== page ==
1969: Stonewall Riots, Man On The Moon, Woodstock, And The Rise of Block Trading
A century after its founding, Goldman Sachs enjoys a strong presence in block trading, corporate financing, security arbitrage, trading and underwriting of federal agencies securities, and municipal finance.
The year 1969 would see the first test flight of the supersonic Concorde plane and the final public performance of The Beatles. In June of that year, the riots that took place at the Stonewall Inn launched the modern LGBTQ civil rights movement. In July, Neil Armstrong became the first person to walk on the Moon, speaking his memorable words, “That's one small step for [a] man, one giant leap for mankind.” In August, the Woodstock music festival would attract more than 500,000 people to a remote farm north of New York City. The early seeds of the internet were being planted, as the first communication through ARPANET was sent.
On the business front, General Motors topped the Fortune 500 list with revenues of US$22.75 billion. General Motors was followed by Standard Oil Company of New Jersey (then known as Esso, now Exxon Mobil), Ford Motor, General Electric and Chrysler. The United States had a real GDP in 2012 dollars of US$4.94 trillion (compared to US$17.65 trillion in 2016).
A century after its founding, Goldman Sachs was the largest dealer in commercial paper in the United States, yet it remained a relatively small partnership. There were 38 partners, with a total workforce of 1,500 employees, assets of US$600 million, and more than US$45 million in capital. The firm was still a US-based operation, with offices in ten cities but no international offices or significant presence outside the United States. The following year, Goldman Sachs would open its first international office in London.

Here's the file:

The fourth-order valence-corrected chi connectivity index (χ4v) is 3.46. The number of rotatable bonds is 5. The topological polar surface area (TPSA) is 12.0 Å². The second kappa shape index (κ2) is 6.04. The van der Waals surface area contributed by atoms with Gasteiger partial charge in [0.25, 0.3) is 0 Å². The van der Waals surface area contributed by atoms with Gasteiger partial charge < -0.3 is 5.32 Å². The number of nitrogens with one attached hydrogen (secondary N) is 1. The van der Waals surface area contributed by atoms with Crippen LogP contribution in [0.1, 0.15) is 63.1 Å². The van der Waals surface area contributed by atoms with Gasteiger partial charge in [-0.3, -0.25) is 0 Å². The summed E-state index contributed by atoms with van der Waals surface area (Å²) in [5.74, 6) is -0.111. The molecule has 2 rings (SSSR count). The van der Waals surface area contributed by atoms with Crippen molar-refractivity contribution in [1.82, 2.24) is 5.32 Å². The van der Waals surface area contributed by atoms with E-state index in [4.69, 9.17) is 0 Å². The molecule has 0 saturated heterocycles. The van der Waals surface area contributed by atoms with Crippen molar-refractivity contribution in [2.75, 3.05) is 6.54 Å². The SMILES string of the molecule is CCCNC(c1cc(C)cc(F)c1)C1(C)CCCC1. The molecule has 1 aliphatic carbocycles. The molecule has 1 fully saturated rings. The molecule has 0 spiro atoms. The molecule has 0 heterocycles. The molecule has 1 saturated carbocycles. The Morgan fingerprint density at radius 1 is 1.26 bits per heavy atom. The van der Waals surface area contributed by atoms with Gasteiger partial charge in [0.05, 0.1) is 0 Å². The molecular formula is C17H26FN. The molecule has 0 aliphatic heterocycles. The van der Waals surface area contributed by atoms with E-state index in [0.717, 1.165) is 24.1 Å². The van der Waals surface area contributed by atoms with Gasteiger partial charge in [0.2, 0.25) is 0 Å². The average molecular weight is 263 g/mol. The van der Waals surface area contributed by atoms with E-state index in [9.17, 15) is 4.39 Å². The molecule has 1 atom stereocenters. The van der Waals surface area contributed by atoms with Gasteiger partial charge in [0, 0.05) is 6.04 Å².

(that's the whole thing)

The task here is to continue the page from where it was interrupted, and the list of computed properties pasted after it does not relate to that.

The 1960s marked the rise of institutional investors such as pension funds and mutual funds in the United States, bringing a growing demand for large blocks of equity shares. Led by Gus Levy, Goldman Sachs had pioneered the concept of block trading in the late 1960s. The firm bought blocks of stock from issuers, using its own capital, taking on the risk of reselling it to other market participants, ideally at a higher price. Block trading would prove to be a strong profit center for the firm.
The firm was also a leader in security arbitrage at the time, and was expanding in areas such as corporate bond trading, municipal finance as well as trading and underwriting securities of Federal agencies.
Reflecting on the firm’s century milestone, Gus Levy looked ahead to the next 100 years: “Goldman Sachs is proud of its record of accomplishments during the past 100 years, and we are now looking forward to meeting the challenges of our second century. We foresee a need for even greater imagination, creativity and versatility by investment banking firms in the years ahead…”
As the firm looked ahead, it lost an important piece of its past when legendary senior partner Sidney Weinberg passed away in July of the same year.